Another area of intense interest to developmental psychologists involves children in court–either as witnesses or victims of crime. Here, two concerns typically surface. The first is the child’s right not to be traumatized or abused by the legal system. A significant barrier to prosecuting defendants in child sexual abuse cases is posed by the concern about causing the child further distress. Some states now allow a child’s testimony to be videotaped for later display in the courtroom. Recent research has been undertaken to understand the effects on children of testifying. A second concern focuses on the accuracy of children as witnesses in court. Can children distinguish fact from fantasy? At what age do children understand what it means to tell the truth? Do children make things up? Despite some widely publicized cases involving false accusations, a number of studies suggest that children only rarely make up detailed memories of completely non-existent events. On the other hand, young children can be highly suggestible, especially in response to leading or repetitive questioning. A long history of research on memory development, suggestibility, semantics, and social demand characteristics is relevant to this issue.
Many developmental psychologists are interested in studying the juvenile justice system and, in particular, some of the nontraditional methods for dealing with delinquent adolescents known as diversion programs. Developmental psychologists have also developed, implemented, and evaluated interventions designed to prevent or treat delinquent behavior. Although most states have revised and tightened their juvenile codes in the recent past to emphasize more punitive responses to juvenile crime, meta-analytic research demonstrates that some rehabilitative interventions can reduce recidivism, even among violent youth.
Educational and Training Requirements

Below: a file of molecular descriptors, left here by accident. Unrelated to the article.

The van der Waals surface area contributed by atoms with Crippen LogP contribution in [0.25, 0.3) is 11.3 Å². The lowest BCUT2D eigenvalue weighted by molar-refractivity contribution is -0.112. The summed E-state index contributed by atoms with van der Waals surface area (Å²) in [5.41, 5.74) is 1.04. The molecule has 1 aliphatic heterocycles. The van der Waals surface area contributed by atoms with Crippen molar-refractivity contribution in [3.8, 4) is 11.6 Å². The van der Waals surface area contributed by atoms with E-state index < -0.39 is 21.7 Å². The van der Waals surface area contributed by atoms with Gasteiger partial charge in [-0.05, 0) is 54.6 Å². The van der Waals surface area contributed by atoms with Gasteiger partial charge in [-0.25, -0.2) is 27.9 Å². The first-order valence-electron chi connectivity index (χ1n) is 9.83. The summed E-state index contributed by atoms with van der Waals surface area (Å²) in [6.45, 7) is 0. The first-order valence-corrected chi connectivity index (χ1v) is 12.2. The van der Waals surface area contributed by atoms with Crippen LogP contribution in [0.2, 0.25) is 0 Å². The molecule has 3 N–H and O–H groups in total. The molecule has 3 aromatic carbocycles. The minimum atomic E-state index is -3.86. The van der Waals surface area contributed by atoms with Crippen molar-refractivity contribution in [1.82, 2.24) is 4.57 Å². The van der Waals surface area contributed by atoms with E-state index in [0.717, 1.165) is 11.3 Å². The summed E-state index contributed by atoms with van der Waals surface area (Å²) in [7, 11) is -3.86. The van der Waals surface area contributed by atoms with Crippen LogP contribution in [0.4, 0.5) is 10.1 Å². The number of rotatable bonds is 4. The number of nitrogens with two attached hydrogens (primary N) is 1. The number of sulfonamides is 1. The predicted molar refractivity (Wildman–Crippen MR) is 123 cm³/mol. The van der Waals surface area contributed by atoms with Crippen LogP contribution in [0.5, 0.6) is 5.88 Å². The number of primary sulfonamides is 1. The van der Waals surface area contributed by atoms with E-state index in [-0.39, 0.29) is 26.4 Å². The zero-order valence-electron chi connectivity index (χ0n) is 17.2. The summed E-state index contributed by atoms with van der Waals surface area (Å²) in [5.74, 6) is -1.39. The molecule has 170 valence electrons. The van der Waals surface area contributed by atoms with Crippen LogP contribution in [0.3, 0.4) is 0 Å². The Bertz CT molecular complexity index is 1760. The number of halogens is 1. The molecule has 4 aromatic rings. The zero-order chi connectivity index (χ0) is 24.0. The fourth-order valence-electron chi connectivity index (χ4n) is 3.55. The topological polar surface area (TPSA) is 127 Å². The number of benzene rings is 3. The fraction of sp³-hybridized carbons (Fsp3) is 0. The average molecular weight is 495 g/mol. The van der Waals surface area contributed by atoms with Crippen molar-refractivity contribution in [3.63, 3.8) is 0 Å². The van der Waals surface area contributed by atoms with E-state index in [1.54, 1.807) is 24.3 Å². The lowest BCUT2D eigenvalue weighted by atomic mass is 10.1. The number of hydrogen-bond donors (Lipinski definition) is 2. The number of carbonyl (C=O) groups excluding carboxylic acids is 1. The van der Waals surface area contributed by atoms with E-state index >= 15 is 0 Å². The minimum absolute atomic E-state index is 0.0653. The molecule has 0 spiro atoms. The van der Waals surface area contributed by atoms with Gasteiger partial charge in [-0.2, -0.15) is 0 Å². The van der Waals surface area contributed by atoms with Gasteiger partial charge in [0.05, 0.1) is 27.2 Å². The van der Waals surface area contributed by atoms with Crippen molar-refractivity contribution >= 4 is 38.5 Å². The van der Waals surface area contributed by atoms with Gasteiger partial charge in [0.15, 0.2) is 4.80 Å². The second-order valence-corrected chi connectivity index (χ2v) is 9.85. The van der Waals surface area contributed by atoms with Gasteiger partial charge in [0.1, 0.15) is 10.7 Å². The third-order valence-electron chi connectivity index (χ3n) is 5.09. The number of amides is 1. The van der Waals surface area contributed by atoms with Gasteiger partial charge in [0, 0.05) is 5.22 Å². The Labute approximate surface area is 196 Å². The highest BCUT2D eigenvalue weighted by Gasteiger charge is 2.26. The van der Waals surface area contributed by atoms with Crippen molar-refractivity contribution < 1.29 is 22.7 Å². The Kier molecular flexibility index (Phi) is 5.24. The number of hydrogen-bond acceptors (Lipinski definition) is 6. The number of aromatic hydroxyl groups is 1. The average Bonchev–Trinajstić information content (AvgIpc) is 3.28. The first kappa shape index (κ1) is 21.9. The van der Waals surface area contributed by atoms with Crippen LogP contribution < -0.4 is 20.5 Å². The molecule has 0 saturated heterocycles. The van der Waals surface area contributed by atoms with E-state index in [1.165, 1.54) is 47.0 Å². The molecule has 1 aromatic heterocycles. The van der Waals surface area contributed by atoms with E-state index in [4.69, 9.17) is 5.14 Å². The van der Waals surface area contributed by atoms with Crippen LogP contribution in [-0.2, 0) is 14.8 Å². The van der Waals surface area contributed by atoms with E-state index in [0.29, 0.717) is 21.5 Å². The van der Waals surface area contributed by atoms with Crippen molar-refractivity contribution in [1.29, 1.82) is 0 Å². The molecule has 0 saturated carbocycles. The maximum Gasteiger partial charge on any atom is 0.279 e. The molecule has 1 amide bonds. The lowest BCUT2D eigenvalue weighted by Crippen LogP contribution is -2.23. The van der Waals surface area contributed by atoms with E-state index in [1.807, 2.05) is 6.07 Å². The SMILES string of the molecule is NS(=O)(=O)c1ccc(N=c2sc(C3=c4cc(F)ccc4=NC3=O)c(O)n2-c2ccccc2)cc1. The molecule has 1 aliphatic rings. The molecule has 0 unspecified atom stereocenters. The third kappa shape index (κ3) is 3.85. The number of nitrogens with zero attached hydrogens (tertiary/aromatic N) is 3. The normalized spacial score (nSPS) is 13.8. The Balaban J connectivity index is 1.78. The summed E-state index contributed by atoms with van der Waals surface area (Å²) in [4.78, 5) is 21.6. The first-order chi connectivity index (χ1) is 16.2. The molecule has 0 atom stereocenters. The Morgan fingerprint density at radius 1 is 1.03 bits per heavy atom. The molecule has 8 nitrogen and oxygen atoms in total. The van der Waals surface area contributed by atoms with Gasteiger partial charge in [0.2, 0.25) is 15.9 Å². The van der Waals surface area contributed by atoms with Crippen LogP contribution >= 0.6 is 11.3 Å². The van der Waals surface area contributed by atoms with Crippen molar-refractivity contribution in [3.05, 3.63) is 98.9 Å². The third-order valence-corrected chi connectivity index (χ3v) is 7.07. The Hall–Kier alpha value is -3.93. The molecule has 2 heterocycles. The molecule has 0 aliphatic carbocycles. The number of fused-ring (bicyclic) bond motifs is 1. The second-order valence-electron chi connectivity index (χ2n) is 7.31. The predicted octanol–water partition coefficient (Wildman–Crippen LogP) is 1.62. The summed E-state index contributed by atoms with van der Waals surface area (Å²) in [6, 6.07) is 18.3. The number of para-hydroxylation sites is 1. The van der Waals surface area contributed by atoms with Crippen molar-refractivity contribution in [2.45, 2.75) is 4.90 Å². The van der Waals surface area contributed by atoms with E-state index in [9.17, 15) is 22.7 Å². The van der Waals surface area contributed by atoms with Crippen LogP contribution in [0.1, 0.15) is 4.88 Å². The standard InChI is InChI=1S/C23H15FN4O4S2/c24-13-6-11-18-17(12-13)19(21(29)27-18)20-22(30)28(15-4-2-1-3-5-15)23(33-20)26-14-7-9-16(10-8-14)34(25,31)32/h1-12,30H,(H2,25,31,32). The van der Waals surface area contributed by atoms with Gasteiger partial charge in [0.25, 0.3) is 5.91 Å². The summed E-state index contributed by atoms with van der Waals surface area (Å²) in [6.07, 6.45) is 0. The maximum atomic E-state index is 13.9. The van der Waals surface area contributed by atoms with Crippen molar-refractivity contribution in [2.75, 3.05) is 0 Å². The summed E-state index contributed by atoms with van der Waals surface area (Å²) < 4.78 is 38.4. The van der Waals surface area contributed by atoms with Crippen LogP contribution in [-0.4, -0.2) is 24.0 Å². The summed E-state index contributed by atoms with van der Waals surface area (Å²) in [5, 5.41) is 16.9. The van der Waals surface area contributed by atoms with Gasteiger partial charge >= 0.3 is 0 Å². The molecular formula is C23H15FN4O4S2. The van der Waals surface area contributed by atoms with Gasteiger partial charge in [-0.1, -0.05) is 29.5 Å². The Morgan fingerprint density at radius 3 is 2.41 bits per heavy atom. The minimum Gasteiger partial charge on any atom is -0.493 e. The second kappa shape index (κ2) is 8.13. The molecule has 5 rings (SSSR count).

Developmental psychologists who work on legally-relevant topics have typically been trained in traditional developmental psychology graduate programs, although some have attended formal psychology and law graduate programs that offer a developmental emphasis. During the course of graduate school they have worked with a faculty member with interests in the law or have developed those interests independently. Some students work with state or local courts, policymakers, or advocacy organizations on research and policy issues. On occasion, they may acquire a law-related interest during post-doctoral training, although such specialized training is not required for employment. There is no internship or licensure requirement.
Developmental psychologists who work in the legal arena may or may not have formal legal training. Although some knowledge of the law will result in more legally sophisticated research and advocacy, formal legal training is certainly not a requirement. In fact, many of these professionals tend to learn about the law by immersing themselves in psychological work that is related to law and legal processes or collaborating with legal or public policy scholars. Employment at colleges and universities and high-level administrative positions in various agencies and organizations require a PhD degree but individuals with masters’ level degrees (MA or MS) can also work in the private and public sectors, although job opportunities may be limited.